Posted on June 5, 2024

The New ‘White Fortress’ Cities of the American South

Luisa Godinez-Puig and Brian D. Smedley, Bloomberg, June 4, 2024

The Louisiana Supreme Court last month cleared a path for the creation of a new city, St. George, after a prolonged legal battle over the feasibility of the city and its implications for tax revenue.

St. George would take almost 100,000 residents away from East Baton Rouge Parish, and critics say it will deplete the parish of the resources from this wealthier, whiter community.

As researchers on racial equity, we have been studying moves like this to create new cities. What we’ve found is that these secessions perpetuate modern-day segregation and limit opportunity for left-behind communities, a form of opportunity hoarding that we call “white fortressing.”


White fortressing, and other kinds of opportunity hoarding, concentrates resources — such as well-funded public schools, access to local revenue and zoning control — among white communities that are already economically and politically advantaged. Meanwhile, they also constrain access to opportunity among people of color.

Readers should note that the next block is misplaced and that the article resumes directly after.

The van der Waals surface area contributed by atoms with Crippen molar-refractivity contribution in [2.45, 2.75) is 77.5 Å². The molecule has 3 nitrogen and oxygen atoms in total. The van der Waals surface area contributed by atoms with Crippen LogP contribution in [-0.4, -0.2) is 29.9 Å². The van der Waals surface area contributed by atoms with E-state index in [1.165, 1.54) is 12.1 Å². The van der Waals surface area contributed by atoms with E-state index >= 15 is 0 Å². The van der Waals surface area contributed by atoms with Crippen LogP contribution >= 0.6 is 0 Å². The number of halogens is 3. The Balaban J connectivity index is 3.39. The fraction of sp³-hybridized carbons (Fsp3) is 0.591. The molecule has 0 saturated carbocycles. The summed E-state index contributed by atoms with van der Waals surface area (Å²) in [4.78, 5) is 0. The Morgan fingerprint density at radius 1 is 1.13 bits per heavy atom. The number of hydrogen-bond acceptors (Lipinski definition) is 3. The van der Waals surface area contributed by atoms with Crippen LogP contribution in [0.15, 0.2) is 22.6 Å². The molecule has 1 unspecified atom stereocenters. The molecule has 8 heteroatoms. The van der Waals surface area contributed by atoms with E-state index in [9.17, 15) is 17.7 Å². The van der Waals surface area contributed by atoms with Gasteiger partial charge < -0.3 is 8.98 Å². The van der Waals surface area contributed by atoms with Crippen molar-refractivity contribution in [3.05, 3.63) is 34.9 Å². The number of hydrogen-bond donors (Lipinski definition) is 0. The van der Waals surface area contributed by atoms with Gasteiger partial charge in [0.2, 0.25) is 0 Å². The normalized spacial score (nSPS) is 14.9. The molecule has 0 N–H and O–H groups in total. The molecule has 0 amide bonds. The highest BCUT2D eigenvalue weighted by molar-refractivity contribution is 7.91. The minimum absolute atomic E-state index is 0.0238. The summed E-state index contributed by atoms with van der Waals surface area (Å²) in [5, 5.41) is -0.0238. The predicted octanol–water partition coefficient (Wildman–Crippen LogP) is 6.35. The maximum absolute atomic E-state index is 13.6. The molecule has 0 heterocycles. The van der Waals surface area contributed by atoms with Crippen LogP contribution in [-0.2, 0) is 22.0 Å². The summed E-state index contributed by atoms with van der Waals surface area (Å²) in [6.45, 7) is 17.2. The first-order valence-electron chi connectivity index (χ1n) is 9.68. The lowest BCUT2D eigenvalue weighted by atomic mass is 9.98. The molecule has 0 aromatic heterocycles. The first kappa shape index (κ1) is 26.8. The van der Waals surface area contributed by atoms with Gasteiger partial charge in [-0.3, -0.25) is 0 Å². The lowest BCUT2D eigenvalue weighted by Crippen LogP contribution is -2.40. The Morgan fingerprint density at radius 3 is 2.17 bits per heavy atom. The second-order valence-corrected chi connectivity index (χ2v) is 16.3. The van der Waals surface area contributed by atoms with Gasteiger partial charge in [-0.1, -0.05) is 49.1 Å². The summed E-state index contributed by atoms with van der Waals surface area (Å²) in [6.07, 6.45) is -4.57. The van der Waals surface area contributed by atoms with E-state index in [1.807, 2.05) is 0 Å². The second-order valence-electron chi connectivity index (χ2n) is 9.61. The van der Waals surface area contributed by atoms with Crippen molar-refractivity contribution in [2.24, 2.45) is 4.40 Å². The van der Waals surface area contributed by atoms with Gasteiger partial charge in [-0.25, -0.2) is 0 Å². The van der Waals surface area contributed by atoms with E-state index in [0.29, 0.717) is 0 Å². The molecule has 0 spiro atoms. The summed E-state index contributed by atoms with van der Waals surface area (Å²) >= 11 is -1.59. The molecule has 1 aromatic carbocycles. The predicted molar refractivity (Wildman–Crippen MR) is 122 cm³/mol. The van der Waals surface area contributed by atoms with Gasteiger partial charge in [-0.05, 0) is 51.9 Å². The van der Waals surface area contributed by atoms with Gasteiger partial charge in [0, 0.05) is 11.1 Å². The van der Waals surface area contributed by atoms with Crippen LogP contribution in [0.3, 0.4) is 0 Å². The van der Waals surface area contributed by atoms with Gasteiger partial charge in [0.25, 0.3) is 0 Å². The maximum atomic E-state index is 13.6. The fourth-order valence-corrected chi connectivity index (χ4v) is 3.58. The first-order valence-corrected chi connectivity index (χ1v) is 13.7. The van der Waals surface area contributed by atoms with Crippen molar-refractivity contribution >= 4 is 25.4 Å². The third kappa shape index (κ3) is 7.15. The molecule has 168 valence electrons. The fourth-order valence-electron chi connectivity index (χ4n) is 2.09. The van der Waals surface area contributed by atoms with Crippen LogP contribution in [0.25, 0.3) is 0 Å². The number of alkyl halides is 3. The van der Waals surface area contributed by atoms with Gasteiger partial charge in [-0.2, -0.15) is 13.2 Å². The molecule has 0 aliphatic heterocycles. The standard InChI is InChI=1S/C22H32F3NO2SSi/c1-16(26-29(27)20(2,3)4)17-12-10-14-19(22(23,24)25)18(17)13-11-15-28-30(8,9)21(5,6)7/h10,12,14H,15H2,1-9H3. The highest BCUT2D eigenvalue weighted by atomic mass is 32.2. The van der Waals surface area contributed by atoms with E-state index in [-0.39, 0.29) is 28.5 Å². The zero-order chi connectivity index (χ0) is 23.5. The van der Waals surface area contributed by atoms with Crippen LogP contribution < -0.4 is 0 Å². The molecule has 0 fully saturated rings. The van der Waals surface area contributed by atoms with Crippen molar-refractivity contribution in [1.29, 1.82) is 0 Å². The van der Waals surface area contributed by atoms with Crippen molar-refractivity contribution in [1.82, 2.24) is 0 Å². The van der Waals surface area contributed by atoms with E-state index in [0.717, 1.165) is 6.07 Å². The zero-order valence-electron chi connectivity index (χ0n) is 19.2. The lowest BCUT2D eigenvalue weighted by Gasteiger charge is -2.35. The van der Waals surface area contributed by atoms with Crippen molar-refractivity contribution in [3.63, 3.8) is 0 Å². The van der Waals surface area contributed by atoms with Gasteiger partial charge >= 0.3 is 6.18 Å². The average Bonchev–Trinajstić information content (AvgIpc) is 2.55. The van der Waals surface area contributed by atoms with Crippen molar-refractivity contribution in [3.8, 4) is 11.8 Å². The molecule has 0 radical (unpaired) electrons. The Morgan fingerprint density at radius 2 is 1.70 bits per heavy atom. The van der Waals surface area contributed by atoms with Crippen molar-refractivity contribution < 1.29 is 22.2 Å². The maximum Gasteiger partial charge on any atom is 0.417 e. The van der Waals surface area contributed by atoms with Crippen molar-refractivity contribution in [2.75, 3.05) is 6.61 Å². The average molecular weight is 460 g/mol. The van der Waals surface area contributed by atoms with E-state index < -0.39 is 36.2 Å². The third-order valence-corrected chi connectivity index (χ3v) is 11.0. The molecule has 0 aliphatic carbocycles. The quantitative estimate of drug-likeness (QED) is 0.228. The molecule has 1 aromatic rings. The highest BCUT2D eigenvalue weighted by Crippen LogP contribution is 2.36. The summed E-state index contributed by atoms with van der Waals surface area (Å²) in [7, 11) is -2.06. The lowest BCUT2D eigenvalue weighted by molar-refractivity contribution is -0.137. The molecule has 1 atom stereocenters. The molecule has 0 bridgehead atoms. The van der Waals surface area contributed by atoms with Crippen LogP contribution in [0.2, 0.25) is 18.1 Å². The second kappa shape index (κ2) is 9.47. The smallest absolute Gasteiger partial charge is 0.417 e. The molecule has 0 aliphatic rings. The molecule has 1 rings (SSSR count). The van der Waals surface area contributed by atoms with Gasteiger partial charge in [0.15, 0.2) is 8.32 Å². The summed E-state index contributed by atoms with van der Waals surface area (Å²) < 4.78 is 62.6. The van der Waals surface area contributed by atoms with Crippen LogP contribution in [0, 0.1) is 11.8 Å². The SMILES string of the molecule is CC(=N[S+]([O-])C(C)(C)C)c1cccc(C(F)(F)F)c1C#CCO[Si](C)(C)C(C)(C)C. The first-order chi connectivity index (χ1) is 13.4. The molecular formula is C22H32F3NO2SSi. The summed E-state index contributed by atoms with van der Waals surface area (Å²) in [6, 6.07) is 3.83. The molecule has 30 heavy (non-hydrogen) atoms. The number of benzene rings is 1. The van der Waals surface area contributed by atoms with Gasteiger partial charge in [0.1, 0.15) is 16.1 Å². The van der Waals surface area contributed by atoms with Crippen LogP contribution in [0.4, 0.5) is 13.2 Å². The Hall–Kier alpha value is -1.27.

When white communities fortress themselves, they siphon away resources from the larger region, including communities of color. In Louisiana, it is estimated that St. George’s secession would take away $48.3 million in annual tax revenue from East Baton Rouge Parish {snip}


Proponents of the new city in Louisiana argue that this is a move towards fairness, rather than isolation. On their website, they state: “St. George’s taxpayers provide two-thirds of the revenue to the East Baton Rouge Parish government with only one-third of that government’s expense in return. Incorporating a city would reverse this unjust circumstance to an extent.” This has been a relatively common argument among similar movements since the post-war era, something Princeton University historian Kevin Kruse documents in his work around white flight in Atlanta. When residents of the Buckhead neighborhood in Atlanta were advocating for secession in 2022, they also argued that they were “not getting back in services what they [were] paying in city taxes.”

These movements have persisted for decades, and they are not slowing down. Georgia has added 11 new cities around Metro Atlanta since 2005, most of which are affluent white communities that broke away from majority-Black/nonwhite counties. Last month, residents of a wealthy, majority-white community in Gwinnett County, the northern suburbs just above Atlanta, voted to approve forming the new city of Mulberry, just as the county has become majority-Black.